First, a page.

Some People Are ‘Genetically Wired’ To Avoid Vegetables
Picture the scene: you’re about eight years old and have rushed home from school, excited at the prospect of having pizza or something equally as unhealthy for tea.
You run into the kitchen and scream, ‘WHAT’S FOR TEEEEAAAAA’ with pure unbridled joy, slamming down your book bag onto the table as your thoughts immediately turn towards food.
Then, just as you’ve let your excitement reach uncontrollable levels, you hear the dreaded word: vegetables. Obviously, other food was mentioned – your family weren’t monsters, for God’s sake – but your mind focused solely on the one causing you the most anguish.
Kids hate vegetables, it’s a well-known fact (mostly). But it’s also a well-known fact as we grow up, we tend to grow out of our hatred as our taste buds adapt and vegetables become a part of life.
Not for everyone though, as new research has found some people are ‘genetically wired’ to dislike some vegetables, with those who have two copies of a particular taste gene affected.
US scientists suggested this could explain why some people find it difficult to include enough vegetables in their diet, as the excess gene provides a ‘ruin-your-day’ level of bitterness to foods such as broccoli and sprouts.
The gene may also make beer, coffee and dark chocolate taste unpleasant.
So which gene is actually responsible? Everyone inherits two copies of a taste gene called TAS2R38, which allows us to taste bitterness by encoding for a protein in the taste receptors on the tongue.
However, there are different variants of the gene, with people who inherit two copies of a variant called PAV finding certain foods exceptionally bitter. These people are often referred to as ‘super-tasters’.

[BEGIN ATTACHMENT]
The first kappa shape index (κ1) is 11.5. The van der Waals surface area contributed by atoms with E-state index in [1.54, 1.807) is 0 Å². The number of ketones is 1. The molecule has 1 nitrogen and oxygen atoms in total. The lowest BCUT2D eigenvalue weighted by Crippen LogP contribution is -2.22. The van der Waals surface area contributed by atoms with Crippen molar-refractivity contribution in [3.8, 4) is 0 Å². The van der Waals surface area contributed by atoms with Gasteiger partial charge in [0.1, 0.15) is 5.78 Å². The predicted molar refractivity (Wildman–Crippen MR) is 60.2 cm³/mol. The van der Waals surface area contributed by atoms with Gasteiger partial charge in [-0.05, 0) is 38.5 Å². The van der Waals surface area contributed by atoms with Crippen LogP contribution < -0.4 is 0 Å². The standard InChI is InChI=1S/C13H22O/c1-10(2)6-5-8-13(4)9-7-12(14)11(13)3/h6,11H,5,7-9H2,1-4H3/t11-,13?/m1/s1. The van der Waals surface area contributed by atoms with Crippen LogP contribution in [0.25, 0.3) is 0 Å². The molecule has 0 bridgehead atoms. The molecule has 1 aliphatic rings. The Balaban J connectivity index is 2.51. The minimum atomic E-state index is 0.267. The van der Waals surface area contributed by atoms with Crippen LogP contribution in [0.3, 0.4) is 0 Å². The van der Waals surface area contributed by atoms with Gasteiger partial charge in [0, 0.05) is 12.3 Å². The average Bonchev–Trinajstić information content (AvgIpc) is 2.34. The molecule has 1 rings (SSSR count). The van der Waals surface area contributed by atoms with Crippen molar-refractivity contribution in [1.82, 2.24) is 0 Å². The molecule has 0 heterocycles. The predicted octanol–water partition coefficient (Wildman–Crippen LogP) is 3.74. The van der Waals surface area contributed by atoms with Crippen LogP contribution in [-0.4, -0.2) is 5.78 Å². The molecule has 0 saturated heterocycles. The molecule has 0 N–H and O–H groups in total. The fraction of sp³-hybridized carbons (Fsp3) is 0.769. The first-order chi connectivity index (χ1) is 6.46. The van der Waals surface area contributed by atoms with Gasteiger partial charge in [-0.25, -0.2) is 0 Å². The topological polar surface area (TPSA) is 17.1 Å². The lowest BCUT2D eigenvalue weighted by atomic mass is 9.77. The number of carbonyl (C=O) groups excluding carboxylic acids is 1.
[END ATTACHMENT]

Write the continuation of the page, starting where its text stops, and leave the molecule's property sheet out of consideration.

In contrast, people who inherit two copies of a variant called AVI are not sensitive to bitter tastes in food at all, whereas those with one copy of AVI and one of PAV perceive bitter tastes slightly.
The scientists studied 175 people and found those with two copies of the PAV variation of the gene only ate small amounts of leafy green vegetables.
Dr Jennifer Smith warned this could prevent some people from eating their recommended five-a-day of fresh fruit and veg, with the doctor adding, ‘You have to consider how things taste if you really want your patient to follow nutrition guidelines.’
Just as we had the coriander debate a few months ago, this new research seems to have given all of us veg-haters an excuse as to why we’re maybe not being as healthy as we possibly could be.
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CreditsAmerican Heart Association
American Heart Association